What do you wish more laypeople knew about ministry or, specifically, your ministry?

I wish they knew more about who they are in Christ. I wish they knew more about how much difference they can make in the church. They are servants, members of the body of Christ, gifted by the Spirit and priests before God just like me. They share accountability with me to the Lord above.

About Baptists

Why are you Baptist?

The easy answer to this question is the Baptist church was the only church in our community. It was miles to another church of any kind. Since, in my younger years, our family did not have a car, we could walk to the church. But my mature years have brought to me convictions that match those of the Baptist Faith and Message. I am proud to be a Baptist but do not believe we have a corner on the gospel.

What are the key issues facing Baptists—denominationally and/or congregationally?

How to maintain the “unity of the Spirit in the bond of peace.” Living with the freedom and autonomy our denomination gives us requires more spiritual maturity and love than we tend to have.

We are having more difficulty living the gospel than we are preaching it. We have some ground to regain that has been lost in our struggles. Our brand has been hurt, especially among the younger generation, but not so much that it could not be regained by a sweeping revival in the churches.

What would you change about the Baptist denomination—state, nation or local?

I pray we will develop more appreciation for our diversity. I am not referring to diversity in doctrine, but diversity in how we do church.

It is my experience with Baptist that if they will sit down together, talk and pray together, they have a lot in common, especially if they start with unities Paul developed in Ephesians 4.

In spite of our shortcomings, we are still about the best God has.

About D.L.

Who were your mentors, and how did they influence you?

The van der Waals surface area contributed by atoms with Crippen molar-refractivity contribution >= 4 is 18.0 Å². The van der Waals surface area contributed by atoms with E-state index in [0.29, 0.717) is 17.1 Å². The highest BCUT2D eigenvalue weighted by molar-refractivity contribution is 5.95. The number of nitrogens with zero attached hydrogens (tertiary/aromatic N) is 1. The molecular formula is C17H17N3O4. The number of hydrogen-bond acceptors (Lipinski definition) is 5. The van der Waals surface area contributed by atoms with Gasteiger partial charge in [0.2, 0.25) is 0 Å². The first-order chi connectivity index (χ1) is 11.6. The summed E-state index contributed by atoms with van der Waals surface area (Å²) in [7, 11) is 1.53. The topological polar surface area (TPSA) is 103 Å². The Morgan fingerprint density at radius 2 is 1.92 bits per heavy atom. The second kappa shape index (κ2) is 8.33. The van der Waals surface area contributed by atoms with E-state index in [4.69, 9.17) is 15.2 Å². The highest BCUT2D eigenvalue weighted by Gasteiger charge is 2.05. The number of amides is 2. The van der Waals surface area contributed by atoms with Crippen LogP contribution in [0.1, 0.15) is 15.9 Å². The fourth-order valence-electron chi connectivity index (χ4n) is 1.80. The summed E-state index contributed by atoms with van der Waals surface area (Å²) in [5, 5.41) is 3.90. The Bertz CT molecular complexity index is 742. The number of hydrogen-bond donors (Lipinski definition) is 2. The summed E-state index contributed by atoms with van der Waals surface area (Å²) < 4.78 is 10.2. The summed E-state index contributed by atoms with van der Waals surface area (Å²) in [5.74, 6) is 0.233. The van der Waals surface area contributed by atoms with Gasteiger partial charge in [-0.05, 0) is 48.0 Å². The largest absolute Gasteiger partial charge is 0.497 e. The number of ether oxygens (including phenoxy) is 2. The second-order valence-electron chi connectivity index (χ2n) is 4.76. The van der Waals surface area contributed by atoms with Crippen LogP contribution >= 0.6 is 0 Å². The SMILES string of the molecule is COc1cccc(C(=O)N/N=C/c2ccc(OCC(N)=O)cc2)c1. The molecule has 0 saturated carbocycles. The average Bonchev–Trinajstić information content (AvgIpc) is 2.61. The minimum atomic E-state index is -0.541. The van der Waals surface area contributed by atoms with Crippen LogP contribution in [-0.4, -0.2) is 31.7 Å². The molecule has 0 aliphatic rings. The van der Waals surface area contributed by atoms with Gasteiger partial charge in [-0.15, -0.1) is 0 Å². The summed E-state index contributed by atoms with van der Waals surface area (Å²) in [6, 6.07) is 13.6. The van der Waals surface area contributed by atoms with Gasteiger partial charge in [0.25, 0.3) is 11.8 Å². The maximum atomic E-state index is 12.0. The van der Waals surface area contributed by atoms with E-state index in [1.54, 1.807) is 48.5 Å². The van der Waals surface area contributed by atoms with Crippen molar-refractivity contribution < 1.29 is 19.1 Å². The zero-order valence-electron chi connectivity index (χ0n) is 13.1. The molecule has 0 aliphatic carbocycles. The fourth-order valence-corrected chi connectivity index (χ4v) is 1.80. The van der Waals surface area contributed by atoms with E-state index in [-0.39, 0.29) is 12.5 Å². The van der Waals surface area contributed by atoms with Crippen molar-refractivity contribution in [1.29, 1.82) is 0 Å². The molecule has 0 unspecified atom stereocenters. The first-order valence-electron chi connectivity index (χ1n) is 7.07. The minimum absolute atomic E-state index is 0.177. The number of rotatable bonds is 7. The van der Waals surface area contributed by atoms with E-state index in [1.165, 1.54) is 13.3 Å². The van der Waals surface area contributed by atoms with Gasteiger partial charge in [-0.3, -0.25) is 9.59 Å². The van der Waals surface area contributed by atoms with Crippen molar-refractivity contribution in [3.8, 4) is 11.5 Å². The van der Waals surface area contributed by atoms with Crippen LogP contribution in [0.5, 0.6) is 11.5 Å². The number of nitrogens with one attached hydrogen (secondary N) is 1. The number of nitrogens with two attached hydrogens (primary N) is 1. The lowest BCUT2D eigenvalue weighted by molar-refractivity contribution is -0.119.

The pastors of my childhood and youth were not trained men, but good men. My wife’s childhood pastor helped me, and in later years, men like T.A. Patterson, James Landes, C. Wade Freeman, Bill Pinson, Carlos McLeod, Bailey Stone and Curtis Vaughn encouraged me. Some of them believed in me when I did not believe in myself.

What did you learn on the job you wish you learned in seminary?

My studies in pastoral ministry were not practical enough. They laid a good theological foundation for the work, but I was not prepared for the nitty-gritty of the administration of the church.

I had never been to a church staff meeting until I conducted my first one. I had no idea what a church secretary was supposed to do. How does a pastor relate to staff members? How does he lead? Thankfully, they knew more than the pastor, and we made it.

What is the impact of ministry on your family?

Alice and I have enjoyed 61 good years together. Being a pastor’s wife has been her calling and joy. Three of our sons serve as pastors of Texas Baptist churches. Our layman son has served as a deacon. We have several grandchildren involved in ministry. We are better for having served the Lord together.

What contribution has your wife made to your work?

First, her praying mother prayed us through many hard places.

Second, she covered for me in so many ways, especially when our children were younger.

Third, she always has been content on a pastor’s salary and made our home an inviting place.

Other than the Bible, name some of your favorite books or authors, and explain why.

As a young man, the writing of Dr. G. Campbell Morgan of London opened the Scriptures to me, as did his successor Dr. Martyn-Lloyd Jones. I have been blessed by the writings of Spurgeon, the Puritans and many good scholarly men who have written commentaries.

The exegetical study of the Bible has been the constant discipline in my life, up to this very day.

What is your favorite Bible verse or passage? Why?

Philippians 1:21 has been my life verse. Christ is everything!

Who is your favorite Bible character, other than Jesus? Why?

The Apostle Paul has been my favorite. He was a giant for our faith when the movement needed a giant. I desire to be like him, always pressing toward the mark of the high calling.

Name something about you that would surprise people who know you.

They would be surprised to learn of my humble, poor beginnings. When I decided to go to Carson-Newman College, my dad helped me borrow the money from an uncle, who was a farmer, to make the first payment to get into the school—$150. My dad had two white dress shirts, and he gave me one of them so I could dress up when I needed to.

God has been good to the Lowrie boy. By the way, I finished that first year with the bills paid and money in the bank.

If you could get one “do over” in ministry, what would it be, and why?

I would study harder and pray more.